Partnership yet to improve ambulance turnaround times at N&N

06:30 20 March 2013

Ambulances at the Norfolk and Norwich University Hospital on a busy evening.

Ambulances at the Norfolk and Norwich University Hospital on a busy evening. PHOTO BY SIMON FINLAY

Archant Norfolk

A partnership to resolve ambulance turnaround delays at Norfolk’s main hospital has yet to produce significant results, health chiefs said yesterday.

Members of the new Norwich Clinical Commissioning Group (CCG) said they would be reviewing the impact of Project Domino following its launch at the end of last year.

A meeting at City Hall in Norwich yesterday heard that the initiative, which involves all health and social care services in central Norfolk, had not resolved the pressure problems in the system.

James Elliott, director of operations at Norwich CCG, said the project had been delivering at the start of the winter. However, a recent “major surge in demand had destabilised the system substantially.”

He added: “The system is in a state of stress at the moment.” Project Domino aims to improve community services, discharge procedures, capacity at A&E and ambulance service capacity. Capacity issues were highlighted earlier this month when 17 ambulances were queued up at the front door of the Norfolk and Norwich University Hospital on the evening of March 6.

However, commissioners at Norwich CCG said Project Domino would take time before it could deliver big changes. Jonathon Fagge, chief executive officer, said: “We have a next phase from now to the beginning of next winter which will have significant investment such as remodelling A&E and investment in clinical teams.”

A minimum of 80pc of patients are supposed to be handed over from ambulance to A&E within 15 minutes at the N&N. However, that figure was 50.5pc in November, 54.4pc in December, and 48.4pc in January, according to a report to the Norwich CCG.

Chris Price, who will be the chairman of the CCG from April 1, said that part of the problem was recruiting more front-line staff in A&E and at the East of England Ambulance Service.

“Whilst it is right that the system comes under scrutiny and people ask serious questions, if we are to attract people to come and work in Norfolk it is really important to get the positive message out there that it is getting better and there are plans to improve,” he said.


  • How many new homes built and how many hospital beds created since the NNUH opened? The answer to those questions could well explain the problem.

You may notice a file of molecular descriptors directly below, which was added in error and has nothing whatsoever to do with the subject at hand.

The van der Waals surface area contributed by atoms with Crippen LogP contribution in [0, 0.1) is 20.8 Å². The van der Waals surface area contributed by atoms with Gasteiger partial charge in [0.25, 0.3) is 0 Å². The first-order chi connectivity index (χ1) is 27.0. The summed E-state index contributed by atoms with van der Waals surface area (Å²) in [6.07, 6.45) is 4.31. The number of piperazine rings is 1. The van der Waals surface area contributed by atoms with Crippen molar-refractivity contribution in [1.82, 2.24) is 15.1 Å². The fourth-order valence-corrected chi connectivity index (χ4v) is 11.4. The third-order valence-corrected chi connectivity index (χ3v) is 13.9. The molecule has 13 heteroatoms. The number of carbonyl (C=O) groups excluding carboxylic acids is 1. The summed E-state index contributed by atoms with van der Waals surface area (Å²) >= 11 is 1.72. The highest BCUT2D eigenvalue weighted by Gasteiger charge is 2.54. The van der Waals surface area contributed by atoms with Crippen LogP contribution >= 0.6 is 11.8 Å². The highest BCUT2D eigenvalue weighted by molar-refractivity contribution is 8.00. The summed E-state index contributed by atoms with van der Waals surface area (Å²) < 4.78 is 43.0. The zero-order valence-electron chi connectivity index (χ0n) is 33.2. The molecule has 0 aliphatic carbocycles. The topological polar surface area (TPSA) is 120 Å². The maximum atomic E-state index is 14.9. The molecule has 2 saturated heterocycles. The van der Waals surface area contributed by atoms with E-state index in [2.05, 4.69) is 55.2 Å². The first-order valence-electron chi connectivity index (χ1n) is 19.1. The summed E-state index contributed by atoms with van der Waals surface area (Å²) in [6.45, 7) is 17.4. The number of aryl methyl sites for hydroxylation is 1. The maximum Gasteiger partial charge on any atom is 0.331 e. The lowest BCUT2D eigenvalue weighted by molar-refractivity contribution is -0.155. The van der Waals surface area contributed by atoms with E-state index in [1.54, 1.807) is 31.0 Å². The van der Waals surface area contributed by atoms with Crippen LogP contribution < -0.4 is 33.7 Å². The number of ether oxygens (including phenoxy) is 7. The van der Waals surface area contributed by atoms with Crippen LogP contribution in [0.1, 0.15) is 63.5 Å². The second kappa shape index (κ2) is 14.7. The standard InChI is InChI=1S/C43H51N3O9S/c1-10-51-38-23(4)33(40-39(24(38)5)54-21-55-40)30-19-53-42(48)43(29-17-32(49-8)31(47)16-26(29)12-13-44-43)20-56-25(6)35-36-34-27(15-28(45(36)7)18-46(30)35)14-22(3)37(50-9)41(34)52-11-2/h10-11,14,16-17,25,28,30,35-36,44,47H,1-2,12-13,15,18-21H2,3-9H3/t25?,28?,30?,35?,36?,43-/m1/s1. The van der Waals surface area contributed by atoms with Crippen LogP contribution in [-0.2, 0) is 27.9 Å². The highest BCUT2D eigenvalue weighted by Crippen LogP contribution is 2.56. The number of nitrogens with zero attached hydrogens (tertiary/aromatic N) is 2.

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    jennifer jane

    Wednesday, March 20, 2013

  • I now live in France and the health service here is rated No1 in the world. My father who is 90 this year has received excellent care here. Whilst in the UK the NHS let my family down on many occassions. The NHS would do well to copy the French model if it is serious about improving

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    Wednesday, March 20, 2013

  • All the local hospitals are full to bursting point, its nothing to with the number of staff in A+E or the number of ambulances. We either get more acute beds or better care in the community.

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    Wednesday, March 20, 2013

  • The NHS is overwhelmed by the sheer weight of numbers of patients . People live longer , a lot longer in fact . And there aren`t the family networks to look after people in their own homes . Things can only get worse . Never mind ... Norman Lamb is wringing his hands , perhaps one day he`ll actually find a bit of backbone , and do something about it .

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    Wednesday, March 20, 2013

  • I doubt its anything to do with under-staffing of A&E at the N&NUH. More likely a spreadsheet not adding up. Need to hire a few more beancounters, that's what they're best at.

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    Police Commissioner ???

    Thursday, March 21, 2013

  • It's probably stating the obvious but it's most likely a complex combination of a lot of factors - the solution is knowing which to address first to start making improvements. But normally throwing money at it will help in the short term. Recruitment and training of more staff will not be quick. I would try asking the staff along the entire chain for their views and then try and make sense of the answers. They might not have the solution but they will more than likely be able to explain how the service got into this mess.

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    Wednesday, March 20, 2013

The views expressed in the above comments do not necessarily reflect the views of this site

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